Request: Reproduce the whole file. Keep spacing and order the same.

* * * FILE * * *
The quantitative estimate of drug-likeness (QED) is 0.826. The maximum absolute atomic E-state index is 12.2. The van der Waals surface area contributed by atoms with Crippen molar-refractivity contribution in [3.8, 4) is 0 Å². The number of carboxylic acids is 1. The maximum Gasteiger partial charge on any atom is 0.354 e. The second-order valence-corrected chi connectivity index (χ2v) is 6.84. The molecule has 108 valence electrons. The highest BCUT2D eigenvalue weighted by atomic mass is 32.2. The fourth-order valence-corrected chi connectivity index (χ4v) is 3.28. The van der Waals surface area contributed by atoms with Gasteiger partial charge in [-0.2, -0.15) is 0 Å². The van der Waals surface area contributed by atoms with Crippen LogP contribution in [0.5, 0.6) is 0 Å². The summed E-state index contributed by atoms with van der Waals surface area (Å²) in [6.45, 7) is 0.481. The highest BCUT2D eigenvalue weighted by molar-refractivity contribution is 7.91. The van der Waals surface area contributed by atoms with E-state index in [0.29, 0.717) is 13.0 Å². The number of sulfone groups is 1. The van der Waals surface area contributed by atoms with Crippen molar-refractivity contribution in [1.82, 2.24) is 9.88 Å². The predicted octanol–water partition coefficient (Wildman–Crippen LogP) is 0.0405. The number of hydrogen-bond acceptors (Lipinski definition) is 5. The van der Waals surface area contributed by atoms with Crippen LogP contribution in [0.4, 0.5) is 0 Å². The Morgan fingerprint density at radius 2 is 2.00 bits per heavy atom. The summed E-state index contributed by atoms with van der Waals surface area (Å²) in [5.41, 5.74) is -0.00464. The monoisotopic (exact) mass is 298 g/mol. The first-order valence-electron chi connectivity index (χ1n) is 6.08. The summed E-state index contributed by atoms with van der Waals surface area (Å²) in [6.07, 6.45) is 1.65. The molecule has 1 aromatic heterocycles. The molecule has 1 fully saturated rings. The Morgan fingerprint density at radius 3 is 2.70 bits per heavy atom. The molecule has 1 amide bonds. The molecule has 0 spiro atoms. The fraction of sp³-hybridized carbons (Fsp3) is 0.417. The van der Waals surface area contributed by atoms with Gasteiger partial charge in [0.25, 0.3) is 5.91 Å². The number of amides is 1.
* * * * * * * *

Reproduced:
The quantitative estimate of drug-likeness (QED) is 0.826. The maximum absolute atomic E-state index is 12.2. The van der Waals surface area contributed by atoms with Crippen molar-refractivity contribution in [3.8, 4) is 0 Å². The number of carboxylic acids is 1. The maximum Gasteiger partial charge on any atom is 0.354 e. The second-order valence-corrected chi connectivity index (χ2v) is 6.84. The molecule has 108 valence electrons. The highest BCUT2D eigenvalue weighted by atomic mass is 32.2. The fourth-order valence-corrected chi connectivity index (χ4v) is 3.28. The van der Waals surface area contributed by atoms with Gasteiger partial charge in [-0.2, -0.15) is 0 Å². The van der Waals surface area contributed by atoms with Crippen LogP contribution in [0.5, 0.6) is 0 Å². The summed E-state index contributed by atoms with van der Waals surface area (Å²) in [6.45, 7) is 0.481. The highest BCUT2D eigenvalue weighted by molar-refractivity contribution is 7.91. The van der Waals surface area contributed by atoms with E-state index in [0.29, 0.717) is 13.0 Å². The number of sulfone groups is 1. The van der Waals surface area contributed by atoms with Crippen molar-refractivity contribution in [1.82, 2.24) is 9.88 Å². The predicted octanol–water partition coefficient (Wildman–Crippen LogP) is 0.0405. The number of hydrogen-bond acceptors (Lipinski definition) is 5. The van der Waals surface area contributed by atoms with Crippen LogP contribution in [0.4, 0.5) is 0 Å². The Morgan fingerprint density at radius 2 is 2.00 bits per heavy atom. The summed E-state index contributed by atoms with van der Waals surface area (Å²) in [5.41, 5.74) is -0.00464. The monoisotopic (exact) mass is 298 g/mol. The first-order valence-electron chi connectivity index (χ1n) is 6.08. The summed E-state index contributed by atoms with van der Waals surface area (Å²) in [6.07, 6.45) is 1.65. The molecule has 1 aromatic heterocycles. The molecule has 1 fully saturated rings. The Morgan fingerprint density at radius 3 is 2.70 bits per heavy atom. The molecule has 1 amide bonds. The molecule has 0 spiro atoms. The fraction of sp³-hybridized carbons (Fsp3) is 0.417. The van der Waals surface area contributed by atoms with Gasteiger partial charge in [0.25, 0.3) is 5.91 Å². The number of amides is 1.